The first suppliers have initiated the process which will “unblock” TEM financing of additional subsidies for companies supplied up to 35 kVA (and bakeries regardless of the power supply), for the period from February to November 2022 These businesses they amount to 1.25 million, including restaurants, hair salons, shops and kiosks, among others.
As is to write energypress, the procedure provides for the establishment of a responsible declaration by their business customers, on the basis of which it will be checked whether or not these companies exceed specific cumulative ceilings on the state aid they have received. So, the first providers have already informed their customers about it, while posting the statement on their websites.
As is known, the vast majority of providers covered these additional subsidies with equity. Thus, the outcome of the above process will allow them to recover the corresponding sums from the Energy Transition Fund. Market leaders estimate that the supply industry as a whole has spent more than €500 million to fund the additional subsidies for this particular category of commercial consumers.
However, even in the few cases of providers who have not provided the additional subsidies, their clients’ response to completing and submitting responsible declarations is currently trending at low levels. Thus, despite the fact that in this particular case small businesses have a tangible incentive to comply with the procedure (since they will retroactively receive the additional subsidies to which they are entitled), the percentage of small businesses that have completed the procedure does not exceed 15%.
Even more reluctant are the business customers of suppliers who have received additional subsidies, with their suppliers’ money. In this particular case, the response rate is only 10%, while most of the responsible declarations were transmitted either incomplete or incorrectly completed.
The agents of the market point out that it turns out in practice that the procedure decided upon is impracticable, so that the suppliers can recover the amounts with which they covered the additional aid. A process that entrusts service providers with the responsibility not only of collecting responsible declarations, but of controlling them.
The “fundament” of the problem is the fact that the additional subsidies were applied throughout 2022 (from April 2022 and with retroactive effect to the beginning of the year) without prior agreement with the Commission. Thus, the manner of granting the additional subsidies (which was mentioned in each of the PEN Minister’s monthly letters to suppliers since April) is not compatible with the retroactive “green light” of the measure by the Commission.
The reason for this is that the measure was applied horizontally, whereas the approval provides criteria for granting the aid. Worse still, the Commission’s “green light” leaves aside January and December 2023, thus blocking for companies that have covered the additional subsidies of these two months with own funds, the recovery of the corresponding amounts from the TEM.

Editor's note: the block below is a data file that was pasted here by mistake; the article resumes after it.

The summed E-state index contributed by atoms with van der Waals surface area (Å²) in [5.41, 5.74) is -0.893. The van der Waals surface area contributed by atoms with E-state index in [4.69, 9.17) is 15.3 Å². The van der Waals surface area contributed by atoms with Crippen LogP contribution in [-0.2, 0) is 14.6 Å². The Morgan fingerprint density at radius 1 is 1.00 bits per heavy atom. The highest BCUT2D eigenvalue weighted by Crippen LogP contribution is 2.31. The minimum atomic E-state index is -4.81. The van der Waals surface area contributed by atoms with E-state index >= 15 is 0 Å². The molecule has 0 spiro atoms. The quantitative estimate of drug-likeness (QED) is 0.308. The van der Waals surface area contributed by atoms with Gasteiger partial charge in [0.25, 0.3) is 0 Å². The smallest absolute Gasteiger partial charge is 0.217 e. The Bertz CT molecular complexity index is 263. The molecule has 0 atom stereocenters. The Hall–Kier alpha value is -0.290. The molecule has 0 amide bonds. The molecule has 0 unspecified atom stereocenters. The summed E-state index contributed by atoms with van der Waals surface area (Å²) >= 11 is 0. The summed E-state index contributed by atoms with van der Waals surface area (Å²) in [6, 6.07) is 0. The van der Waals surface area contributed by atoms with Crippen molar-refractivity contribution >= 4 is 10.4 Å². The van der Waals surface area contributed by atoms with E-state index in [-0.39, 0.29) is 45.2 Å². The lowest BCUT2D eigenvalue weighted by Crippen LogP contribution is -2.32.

Suppliers are at an impasse
However, it turns out that it is almost impossible to find a solution for the period from February to November 2022, for which the measure was approved. And this because the additional aid had been paid horizontally by mistake (as the Ministry had requested from the providers), since it was then laid down as a condition that the beneficiary companies had not received state aid which in total exceeded certain limits. A condition that will be checked by responsible declarations if it is satisfied.
Even after the implementation KYA was released, market leaders noted to energypress that the responsible reporting obligation, which suppliers have assumed, does not simply “translate” into an incredible workload. On the contrary, in many cases this is not practical, as for example a professional consumer may have suspended his activity or changed supplier in the meantime.
Now, however, the weak response from commercial consumers, to suppliers who have so far attempted to collect responsible claims, further shows that this solution is not feasible. So, at least in theory, for small businesses that do not respond by completing the declaration, or if they are found to have exceeded state aid limits, the only option suppliers have is to request reimbursement of the amounts to their customers, crediting them to a subsequent account.
However, this possibility boils down in practice to a dead end, the supply code does not impose any restriction on the change of supplier by indebted consumers. Therefore, an “inflated” invoice (with the chargeback of additional subsidies) would lead many business customers to simply switch suppliers, leaving the invoice unpaid. This means that trying to recover customers’ money would simply mean that each provider would “destroy” their customer base, failing to secure the money they spent.
It is recalled that ESPEN (Hellenic Association of Energy Suppliers) sent a relevant letter to the Ministry of Energy, arguing that it must ensure the immediate reimbursement of debts that have accumulated with suppliers since the granting of the subsidies to date, without the condition of submitting a responsible declaration for its first administration. Also, with regard to the collection and control of declarations, he notes that it should be entrusted to a body of the financial function (for example the AADE).